On December 4, the CAREC Institute held its Third Water Virtual Policy Dialogue on “Water Infrastructure in Central Asia: Promoting Sustainable Financing and Private Capital Participation.” The dialogue brought together leading water sector experts from the CAREC region to discuss issues and policies for long-term sustainable financing of the water sector in Central Asia.
Director of the CAREC Institute Mr. Kabir Jurazoda welcomed the participants and speakers of the dialogue and noted that with the growing demand for water due to high consumption and water intensity agricultural production, governments in Central Asia need innovative strategies to make more productive and efficient use of this vital resource. To support the CAREC governments with knowledge, the CAREC Institute conducts research on water, climate change and agriculture, produces reports and policy briefs with important policy recommendations, and organizes capacity building trainings and policy dialogues. Aspects of sustainable financing of the water infrastructure are one of research areas of the CAREC Institute. In 2023-2024, the CAREC Institute implements research to analyze gaps in financial management of the water sector in Central Asia. The purpose of the study is to analyze the critical financing needs of the water sector, understand the main priorities of water infrastructure and identify the water financing gap for regional and national water infrastructure in Central Asia.
Dr. Iskandar Abdullaev, visiting professor at the Centre for International Development and Environmental Research of Justus Liebig University in Germany and former employee of the CAREC Institute, spoke about the challenges of water sector financing in Central Asian countries based on the recent CAREC Institute report “Water Infrastructure in Central Asia: Promoting Sustainable Financing and Private Capital Participation.” Countries in the CAREC region still face some barriers in the water sector, such as large losses of irrigated agricultural water; risks in the public, state-owned and heavily regulated water sector make foreign direct investment, private financing and other forms of financing unattractive; and the water infrastructure built for the Soviet large collective farms became difficult to manage and largely unsuitable for modern agricultural production. Dr. Abdullaev recommended that the Central Asian governments implement more market-oriented policies which can encourage private companies to invest in water services. Involving private partnerships could bring more technological innovation to the water sector, increasing the efficiency of water resource development and use. Countries need to create an enabling investment environment in the water sector, through improved infrastructure and relevant economic and financial regulations to support private funding to bridge the sector’s financing gap.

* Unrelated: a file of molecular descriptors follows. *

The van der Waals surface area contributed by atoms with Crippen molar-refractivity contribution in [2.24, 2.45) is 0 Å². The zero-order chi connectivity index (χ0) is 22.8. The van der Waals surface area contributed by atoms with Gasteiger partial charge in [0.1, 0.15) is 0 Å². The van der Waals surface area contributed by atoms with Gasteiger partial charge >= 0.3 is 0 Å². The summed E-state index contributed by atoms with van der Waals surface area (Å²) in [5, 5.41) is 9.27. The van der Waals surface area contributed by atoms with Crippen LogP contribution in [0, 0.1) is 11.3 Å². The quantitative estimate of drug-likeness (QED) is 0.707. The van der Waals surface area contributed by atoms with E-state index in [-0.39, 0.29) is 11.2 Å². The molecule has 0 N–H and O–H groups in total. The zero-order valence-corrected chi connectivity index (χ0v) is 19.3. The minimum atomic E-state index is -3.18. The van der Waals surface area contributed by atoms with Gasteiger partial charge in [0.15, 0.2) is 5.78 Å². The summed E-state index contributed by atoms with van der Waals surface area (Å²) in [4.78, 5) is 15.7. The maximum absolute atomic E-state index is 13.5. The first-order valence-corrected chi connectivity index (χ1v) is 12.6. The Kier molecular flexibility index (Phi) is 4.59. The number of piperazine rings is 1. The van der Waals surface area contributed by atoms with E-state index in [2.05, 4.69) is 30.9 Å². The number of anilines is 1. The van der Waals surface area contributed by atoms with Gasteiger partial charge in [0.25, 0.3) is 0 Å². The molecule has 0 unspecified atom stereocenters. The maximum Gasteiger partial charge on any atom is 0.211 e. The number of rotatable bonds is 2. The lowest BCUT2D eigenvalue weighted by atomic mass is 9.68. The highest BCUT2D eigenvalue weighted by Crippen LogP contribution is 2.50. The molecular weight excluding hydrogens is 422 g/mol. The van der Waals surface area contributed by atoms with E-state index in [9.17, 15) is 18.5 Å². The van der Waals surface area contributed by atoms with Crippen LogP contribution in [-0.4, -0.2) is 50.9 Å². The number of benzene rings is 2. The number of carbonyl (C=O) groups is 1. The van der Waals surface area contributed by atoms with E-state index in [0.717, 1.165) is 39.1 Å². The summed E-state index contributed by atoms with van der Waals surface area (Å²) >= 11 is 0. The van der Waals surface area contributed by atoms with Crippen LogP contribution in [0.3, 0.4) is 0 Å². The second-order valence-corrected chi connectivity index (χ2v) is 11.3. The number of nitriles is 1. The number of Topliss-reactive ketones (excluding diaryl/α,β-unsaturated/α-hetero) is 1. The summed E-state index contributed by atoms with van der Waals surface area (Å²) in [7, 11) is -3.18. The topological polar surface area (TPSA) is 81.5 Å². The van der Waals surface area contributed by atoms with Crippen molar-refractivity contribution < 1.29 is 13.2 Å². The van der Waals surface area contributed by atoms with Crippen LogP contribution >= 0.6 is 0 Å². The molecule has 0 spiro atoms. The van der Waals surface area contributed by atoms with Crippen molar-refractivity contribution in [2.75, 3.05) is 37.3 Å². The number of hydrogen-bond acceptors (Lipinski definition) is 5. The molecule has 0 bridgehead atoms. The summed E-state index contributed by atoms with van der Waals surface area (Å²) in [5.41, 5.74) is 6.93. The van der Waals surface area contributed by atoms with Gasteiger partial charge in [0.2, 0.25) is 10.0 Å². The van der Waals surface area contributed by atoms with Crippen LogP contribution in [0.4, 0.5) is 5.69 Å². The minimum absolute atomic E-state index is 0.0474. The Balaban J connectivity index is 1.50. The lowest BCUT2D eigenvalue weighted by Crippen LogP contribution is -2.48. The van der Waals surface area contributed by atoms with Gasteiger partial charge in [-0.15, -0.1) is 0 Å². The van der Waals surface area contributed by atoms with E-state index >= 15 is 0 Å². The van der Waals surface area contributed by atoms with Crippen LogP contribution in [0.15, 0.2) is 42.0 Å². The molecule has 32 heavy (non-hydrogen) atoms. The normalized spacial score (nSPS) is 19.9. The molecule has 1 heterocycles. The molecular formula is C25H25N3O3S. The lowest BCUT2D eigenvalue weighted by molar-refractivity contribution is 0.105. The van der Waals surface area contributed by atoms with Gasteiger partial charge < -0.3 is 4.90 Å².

During the open dialogue, leading water sector experts in Central Asia – Mr. Shakhboz Akhmedov, Country Manager Uzbekistan of Sungrow Power Supply Ltd., Dr. Caroline Millow, GIZ Green Central Asia Project Lead, Dr. Georg Petersen, Water Resources Expert at HYDROC Germany, Dr. Stanislav Chuyev, Senior analyst at the Eurasian Development Bank, Dr. Bakhrom Gaforzoda, national expert from Tajikistan and Dr. Azizbek Karimov, national expert from Uzbekistan – spoke about various policy measures and global best practices that Central Asian countries can implement in developing water infrastructure and promoting private sector participation in the sector.
Expert recommendations underscore a critical need for improved policy dialogue between scientists and policymakers. Enhancing collaboration between these two sides is vital, ensuring that policymakers actively listen to the insights of scientists, and vice versa. Moreover, there’s a call for better coordination not only among Central Asian countries but also with international institutes engaged in water projects within the region.
A key takeaway is the importance of well-coordinated infrastructure projects, coupled with enhanced public awareness about these initiatives. Legislative improvements, including reforms in land ownership policies, emerge as another crucial area for discussion, with an emphasis on public-private partnerships. Incorporating effective anti-corruption measures around infrastructure projects, promoting transparency, and actively engaging the private sector in water infrastructure projects are essential components of the envisioned path forward.
The collaboration between the public and private sectors is crucial for addressing the complex and evolving challenges in the water sector. It allows for a combination of public resources and private sector efficiency, ultimately contributing to the sustainable development and management of water resources. This partnership ensures that water infrastructure projects are not only well-funded but also effectively and sustainably implemented for the benefit of communities.
The experts recommend the creation of a comprehensive strategy accompanied by detailed tasks to efficiently implement water-related projects. A well-structured strategy, delineating clear tasks and responsibilities, will be instrumental in ensuring the successful and timely execution of water projects in the region. This strategic approach aims to enhance coordination, mitigate potential challenges, and ultimately contribute to the effective and sustainable development of water infrastructure in Central Asia.
All materials and recording of the policy dialogue have been uploaded to the CAREC Institute’s e-learning platform and are accessible to a broad audience across the CAREC region and beyond.